Cubay Bottles

Although the Ron Cubay range consists of 5 rums……a 3-year-old Carta Blanca, a 4-year-old Carta Dorada, a 5-year-old Anejo Suave, a 7-year-old Anejo and a 10-year-old Anejo Reserva Especial, it is only the 3, 7 and 10-year-old expressions that will be marketed in the UK. As it has been making waves in Europe, particularly in The Netherlands, Ron Cubay has also been collecting awards with the Anejo winning Best Golden Rum at the 2012 Dutch Rum Awards and the Anejo Reserva Especial winning Best Premium Rum at the 2012 Dutch Rum Awards. All of which is nice, but what you really want to know is how it tastes… here goes.

Tasting Notes – Ron Cubay Carta Blanca

In the glass: The rum is clear but does display a slight golden hue. Immediately you get green sugarcane and a freshness. No harshness at all and a little sweetness.

In the mouth: There is a slight sugarcane on your tongue and a little fruity sweetness. The finish is medium length and leaves you with a grassy, fresh sugarcane taste. It’s clear that this rum will mix well.

I wanted to use the rum in a drink that would allow the rum to be at the fore, therefore I went for a daiquiri, or more specifically, a Hemingway Daiquiri. If you look online there are numerous recipes with varying quantities, some have sugar syrup as well as maraschino liqueur and others have an insane amount of lime. Truth is, as mentioned previously, you will find a combination that suits you, and you wont believe how different this tastes to a standard Daiquiri. I don’t like mine too sour so I opted for 10ml fresh lime juice, 10ml fresh ruby grapefruit juice, 10ml Luxardo Maraschino Liqueur and 50ml Ron Cubay Carta Blanca. Put it all in a Boston Shaker with plenty of cubed ice and shake well for about 10 seconds so as not to dilute too much. Double strain into a pre-chilled glass of your choice, mine is a rocks glass. Garnish with a maraschino cherry if you desire, I just dive straight in.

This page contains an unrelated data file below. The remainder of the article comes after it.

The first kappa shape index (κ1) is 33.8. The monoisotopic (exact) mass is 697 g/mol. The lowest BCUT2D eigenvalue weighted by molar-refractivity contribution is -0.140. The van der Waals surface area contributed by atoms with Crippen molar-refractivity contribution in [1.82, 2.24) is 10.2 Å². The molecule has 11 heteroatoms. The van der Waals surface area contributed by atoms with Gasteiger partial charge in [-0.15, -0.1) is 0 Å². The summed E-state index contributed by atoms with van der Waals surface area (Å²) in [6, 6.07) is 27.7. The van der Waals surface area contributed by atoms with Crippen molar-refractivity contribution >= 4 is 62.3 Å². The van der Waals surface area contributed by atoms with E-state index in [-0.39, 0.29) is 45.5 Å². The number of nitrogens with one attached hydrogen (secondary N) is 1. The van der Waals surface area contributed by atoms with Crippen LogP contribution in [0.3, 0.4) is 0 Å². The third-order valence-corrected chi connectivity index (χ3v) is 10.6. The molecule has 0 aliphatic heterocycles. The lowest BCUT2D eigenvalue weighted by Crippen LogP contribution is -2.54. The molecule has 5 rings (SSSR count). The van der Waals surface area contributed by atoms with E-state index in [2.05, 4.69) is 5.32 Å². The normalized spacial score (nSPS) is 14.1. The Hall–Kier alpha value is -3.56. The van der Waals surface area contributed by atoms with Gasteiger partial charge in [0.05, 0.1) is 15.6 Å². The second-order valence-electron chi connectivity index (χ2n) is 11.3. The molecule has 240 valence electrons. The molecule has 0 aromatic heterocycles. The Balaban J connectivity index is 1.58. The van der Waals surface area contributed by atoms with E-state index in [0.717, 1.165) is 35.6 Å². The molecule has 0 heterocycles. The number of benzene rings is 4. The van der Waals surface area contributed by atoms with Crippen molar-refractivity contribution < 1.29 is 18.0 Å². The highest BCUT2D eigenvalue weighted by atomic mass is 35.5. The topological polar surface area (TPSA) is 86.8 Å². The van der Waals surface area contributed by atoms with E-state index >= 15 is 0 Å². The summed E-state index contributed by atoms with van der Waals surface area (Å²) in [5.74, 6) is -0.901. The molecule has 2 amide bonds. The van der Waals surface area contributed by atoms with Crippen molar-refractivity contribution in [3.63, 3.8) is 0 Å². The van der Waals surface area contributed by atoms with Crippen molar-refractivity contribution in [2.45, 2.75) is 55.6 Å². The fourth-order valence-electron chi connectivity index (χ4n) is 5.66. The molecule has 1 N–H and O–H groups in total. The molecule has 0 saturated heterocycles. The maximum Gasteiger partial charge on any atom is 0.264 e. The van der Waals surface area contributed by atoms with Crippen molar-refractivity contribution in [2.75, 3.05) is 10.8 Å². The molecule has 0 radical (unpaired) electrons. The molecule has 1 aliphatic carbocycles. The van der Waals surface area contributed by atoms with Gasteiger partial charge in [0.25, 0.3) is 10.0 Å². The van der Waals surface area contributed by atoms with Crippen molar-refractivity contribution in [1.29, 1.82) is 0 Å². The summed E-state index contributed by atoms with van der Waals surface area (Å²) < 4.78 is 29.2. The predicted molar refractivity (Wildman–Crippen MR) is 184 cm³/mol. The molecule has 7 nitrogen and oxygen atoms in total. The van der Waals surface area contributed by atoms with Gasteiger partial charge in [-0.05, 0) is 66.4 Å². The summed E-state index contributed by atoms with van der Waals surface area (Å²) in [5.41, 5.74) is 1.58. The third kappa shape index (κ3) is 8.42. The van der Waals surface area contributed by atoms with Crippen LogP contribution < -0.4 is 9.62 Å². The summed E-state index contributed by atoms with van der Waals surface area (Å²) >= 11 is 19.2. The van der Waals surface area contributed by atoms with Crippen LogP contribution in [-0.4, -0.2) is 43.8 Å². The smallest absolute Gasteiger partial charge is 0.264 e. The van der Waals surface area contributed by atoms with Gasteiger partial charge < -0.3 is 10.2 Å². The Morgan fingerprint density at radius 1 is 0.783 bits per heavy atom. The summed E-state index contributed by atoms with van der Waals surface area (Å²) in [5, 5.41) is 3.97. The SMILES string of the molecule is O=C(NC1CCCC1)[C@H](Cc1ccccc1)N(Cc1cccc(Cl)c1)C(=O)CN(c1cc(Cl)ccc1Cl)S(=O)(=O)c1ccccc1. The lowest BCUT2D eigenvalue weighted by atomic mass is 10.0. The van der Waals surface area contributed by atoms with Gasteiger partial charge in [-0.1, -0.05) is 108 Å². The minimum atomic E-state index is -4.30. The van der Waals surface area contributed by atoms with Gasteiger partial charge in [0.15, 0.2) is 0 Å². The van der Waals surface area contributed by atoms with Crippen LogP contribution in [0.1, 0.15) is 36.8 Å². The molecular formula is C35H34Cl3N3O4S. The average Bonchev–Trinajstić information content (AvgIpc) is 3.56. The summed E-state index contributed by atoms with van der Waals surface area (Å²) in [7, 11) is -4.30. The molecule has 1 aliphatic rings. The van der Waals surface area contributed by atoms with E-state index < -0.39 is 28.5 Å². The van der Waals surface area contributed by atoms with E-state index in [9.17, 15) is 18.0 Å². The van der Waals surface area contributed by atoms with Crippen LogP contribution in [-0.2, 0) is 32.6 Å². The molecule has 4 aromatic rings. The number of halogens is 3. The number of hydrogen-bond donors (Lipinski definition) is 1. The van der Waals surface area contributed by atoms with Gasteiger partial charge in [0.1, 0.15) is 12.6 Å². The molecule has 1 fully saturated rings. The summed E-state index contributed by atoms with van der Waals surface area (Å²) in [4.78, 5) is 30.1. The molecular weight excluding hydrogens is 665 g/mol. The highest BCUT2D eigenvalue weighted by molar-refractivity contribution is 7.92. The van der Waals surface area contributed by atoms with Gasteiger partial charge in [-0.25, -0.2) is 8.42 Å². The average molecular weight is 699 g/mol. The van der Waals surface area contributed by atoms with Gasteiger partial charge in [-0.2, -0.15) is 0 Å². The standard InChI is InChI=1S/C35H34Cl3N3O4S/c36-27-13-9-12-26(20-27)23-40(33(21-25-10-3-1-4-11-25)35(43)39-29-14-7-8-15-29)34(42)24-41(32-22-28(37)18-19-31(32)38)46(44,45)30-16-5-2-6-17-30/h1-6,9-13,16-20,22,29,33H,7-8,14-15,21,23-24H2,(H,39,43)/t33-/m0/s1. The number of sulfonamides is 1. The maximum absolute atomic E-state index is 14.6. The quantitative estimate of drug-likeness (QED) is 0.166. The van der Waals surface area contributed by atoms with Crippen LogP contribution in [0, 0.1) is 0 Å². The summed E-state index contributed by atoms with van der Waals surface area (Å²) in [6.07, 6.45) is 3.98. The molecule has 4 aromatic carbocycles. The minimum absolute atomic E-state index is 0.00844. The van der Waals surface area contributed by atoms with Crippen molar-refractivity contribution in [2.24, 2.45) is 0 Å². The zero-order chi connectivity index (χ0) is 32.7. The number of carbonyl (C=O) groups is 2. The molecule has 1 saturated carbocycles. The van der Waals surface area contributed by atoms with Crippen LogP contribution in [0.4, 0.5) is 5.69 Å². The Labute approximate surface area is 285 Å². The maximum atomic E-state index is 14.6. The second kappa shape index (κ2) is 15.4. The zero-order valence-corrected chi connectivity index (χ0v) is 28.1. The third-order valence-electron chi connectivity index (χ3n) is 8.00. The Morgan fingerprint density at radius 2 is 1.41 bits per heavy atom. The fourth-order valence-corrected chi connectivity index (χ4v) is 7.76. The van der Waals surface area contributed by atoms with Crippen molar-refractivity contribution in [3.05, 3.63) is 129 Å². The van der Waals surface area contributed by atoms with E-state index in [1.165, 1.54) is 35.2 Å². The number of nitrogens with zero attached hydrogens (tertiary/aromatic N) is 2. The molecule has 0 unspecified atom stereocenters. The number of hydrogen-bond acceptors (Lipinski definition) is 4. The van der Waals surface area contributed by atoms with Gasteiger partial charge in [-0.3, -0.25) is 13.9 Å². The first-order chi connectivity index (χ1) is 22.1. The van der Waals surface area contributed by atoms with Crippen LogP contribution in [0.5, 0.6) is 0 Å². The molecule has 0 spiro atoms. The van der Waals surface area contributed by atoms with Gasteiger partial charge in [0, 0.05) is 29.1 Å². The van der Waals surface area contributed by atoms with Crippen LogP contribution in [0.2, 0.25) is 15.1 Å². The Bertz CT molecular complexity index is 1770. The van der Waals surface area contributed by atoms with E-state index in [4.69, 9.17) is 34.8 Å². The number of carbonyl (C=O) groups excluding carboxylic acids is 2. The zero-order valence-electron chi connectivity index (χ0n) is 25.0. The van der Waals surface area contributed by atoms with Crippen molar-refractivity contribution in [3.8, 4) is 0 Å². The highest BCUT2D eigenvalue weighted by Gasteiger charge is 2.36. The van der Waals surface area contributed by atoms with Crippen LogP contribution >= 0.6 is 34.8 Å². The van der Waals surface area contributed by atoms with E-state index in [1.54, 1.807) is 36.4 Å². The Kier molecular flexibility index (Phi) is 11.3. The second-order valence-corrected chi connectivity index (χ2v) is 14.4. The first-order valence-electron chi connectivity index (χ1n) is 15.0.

Cubay Carta Blanca

Tasting Notes – Ron Cubay Anejo

In the glass: The rum is a bright golden colour and there is an initial brown sugar and honeyed vanilla aroma. The rum smells quite light and doesn’t look to viscous in the glass but there is a nice light sweet fruit depth to the rum that I can’t quite put my finger on.

In the mouth: The rum tastes quite light and doesn’t coat your mouth too heavily but my word its tasty. The sweetness that I couldn’t put my finger on is displaying itself as an almost pineapple and peach mixture. I then get a wave of warming vanilla. The rum has a medium finish and ends with brown sugar and fruit. The glass, once empty, which happens far too quickly, displays the trademark leather and tobacco aromas and it is unbelievable. This rum is so easy to drink neat, I forgot to mix it with anything and continued to sip glass after glass, enjoying each one more than the last.